On the gravy train of Cha-cha
The case of Duterte Youth and Ronald Cardema is just one glaring illustration of how the party list system in the Philippines has degenerated to a point that President Duterte’s wish for Congress to scrap it appears logical.
Cardema made a spectacle of himself in seeking to represent the group that, as its name makes clear, exists to push the President’s agenda: He presented himself online as an “incoming congressman” although he was not; tried to get at the post despite being, at 34, too old for it (by law, a youth representative must be at least 25 years of age and not more than 30); and tussled with Elections Commissioner Rowena Guanzon for blocking his every illegal move (her colleagues, all appointees of the President, didn’t), accusing her of harassment and even issuing threats. Ultimately, despite formal complaints, Cardema’s wife Ducielle was installed in the post; already privileged in spite of her late arrival at the House, she was listed in the chamber’s roster even before she was sworn in by Speaker Lord Allan Velasco. Incredibly, Cardema was rewarded for his disgraceful behavior. He was reappointed chair of the National Youth Commission, a position he held before fishing for a slot in the legislature. Only in the Philippines…
Other types are firmly ensconced in the House courtesy of the party list system: wealthy businessmen, young pols grown old and fat in posturing and pretense, scions or spouses of politicians steeped in entitlement, all purporting to represent the marginalized—and doubtless serving as damper to any antidynasty measure coming their way.
But neither Cardema and his ilk nor the landed poseurs benefiting from the party list system are in Mr. Duterte’s crosshairs. The ones he wants out of the House, per the account of Senate President Vicente Sotto III, are activist representatives that, Mr. Duterte is convinced, are in the service of the Communist Party of the Philippines and its armed wing, the New People’s Army. This was how Sotto said the President put it: “I want this problem with the CPP-NPA solved. The best way is that we remove the party list system, or change it in the Constitution, so we can call for a constituent assembly and amend that.”
The lawmakers on Mr. Duterte’s hit list are members of the Makabayan bloc, a group that, in keeping with the true intent of the party list law, makes the diffusion of political power possible. Like a very few others in the chamber, they give voice to those who have no place at the table—the farmers, fishers, laborers, teachers, students, urban poor, and other sectors long trapped at the margins and unable to take part in governance that would uplift their lives. The President has no monopoly on this contempt for lawmakers who shake the structures of the status quo: Parties in the House whose way of life will be endangered by radical change can swiftly throw under the bus those striving to break the chains of ignorance that keep the majority impoverished.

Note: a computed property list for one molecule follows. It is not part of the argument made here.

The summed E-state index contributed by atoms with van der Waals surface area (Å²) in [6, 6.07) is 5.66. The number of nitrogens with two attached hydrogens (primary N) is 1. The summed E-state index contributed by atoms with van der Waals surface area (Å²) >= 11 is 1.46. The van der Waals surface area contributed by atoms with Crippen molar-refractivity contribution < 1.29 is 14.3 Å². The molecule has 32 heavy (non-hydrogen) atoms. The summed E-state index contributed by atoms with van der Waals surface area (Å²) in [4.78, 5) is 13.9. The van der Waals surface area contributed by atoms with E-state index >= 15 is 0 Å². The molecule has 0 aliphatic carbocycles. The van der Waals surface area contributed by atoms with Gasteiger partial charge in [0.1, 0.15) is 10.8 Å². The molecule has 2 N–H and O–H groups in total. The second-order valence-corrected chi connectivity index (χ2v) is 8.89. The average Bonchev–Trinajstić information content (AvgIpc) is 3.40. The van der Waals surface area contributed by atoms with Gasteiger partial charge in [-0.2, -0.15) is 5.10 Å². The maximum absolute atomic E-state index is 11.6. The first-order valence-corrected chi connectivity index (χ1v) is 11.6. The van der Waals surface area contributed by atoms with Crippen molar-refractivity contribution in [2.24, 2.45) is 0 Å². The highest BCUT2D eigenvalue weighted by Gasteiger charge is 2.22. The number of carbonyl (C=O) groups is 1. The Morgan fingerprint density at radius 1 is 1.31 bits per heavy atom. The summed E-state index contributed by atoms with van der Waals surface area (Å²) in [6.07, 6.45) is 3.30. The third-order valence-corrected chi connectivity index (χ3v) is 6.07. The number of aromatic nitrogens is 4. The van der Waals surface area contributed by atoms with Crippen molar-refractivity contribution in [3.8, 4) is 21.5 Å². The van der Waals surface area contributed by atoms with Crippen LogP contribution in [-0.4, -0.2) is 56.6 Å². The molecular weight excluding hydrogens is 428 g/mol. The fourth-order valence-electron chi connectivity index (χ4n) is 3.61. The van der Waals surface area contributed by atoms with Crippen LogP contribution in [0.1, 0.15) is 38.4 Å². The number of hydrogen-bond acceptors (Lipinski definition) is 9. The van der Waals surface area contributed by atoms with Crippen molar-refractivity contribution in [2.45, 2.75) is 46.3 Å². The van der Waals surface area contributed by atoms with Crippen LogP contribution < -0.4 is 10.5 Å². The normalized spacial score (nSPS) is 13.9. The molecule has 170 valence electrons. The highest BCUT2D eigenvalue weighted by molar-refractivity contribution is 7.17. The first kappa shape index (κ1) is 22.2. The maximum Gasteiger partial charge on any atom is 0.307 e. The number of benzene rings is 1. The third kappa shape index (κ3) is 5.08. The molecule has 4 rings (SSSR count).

The commie bogey is a tired but still potent tool to make things happen. And, pandemic or no, despite COVID-19 cases breaching the half-million mark, the House is now going through the motions of its recurring dance of Charter change.
But, again, all sorts of statements are making for chaotic Cha-cha music. Palace mouthpiece Harry Roque said straight-faced that his boss’ “No. 1 priority right now” is “to end this pandemic by giving vaccines to our fellow countrymen,” and that amending the Charter is Congress’ “sole constitutional prerogative.” Yet Sotto made it appear that Mr. Duterte wants Cha-cha in order to get rid of the Makabayan bloc—and the House can “amend the economic provisions” while at it.
The committee on constitutional amendments, through its chair Ako Bicol party list Rep. Alfredo Garbin Jr., has piously claimed that it would tackle only the Charter’s “restrictive” economic provisions, and that any attempt at “political” amendments—extended term limits, say, which the House majority gleefully proposed as early as last year—would be dead in the water. His colleagues have hopped on the Cha-cha gravy train, seizing on FDI (foreign direct investments), the growing lack of it as well as its alleged prime role in the Philippines’ economic salvation, and likely dreaming of the power to be wielded over foreigners seeking control of Philippine resources.
The lawyer Christian Monsod, speaking on ANC, has since made short shrift of their piddling arguments. Monsod, a member of the 1986 Constitutional Commission, issued the reminder that FDI had played only a minor role in the growth of other Asian countries. He named “wrong policies”and “weak institutions” as reasons why the Philippines is not an attractive target for FDI. And he pointed out that in flinging open the doors to foreign investors, the main beneficiary will be China.
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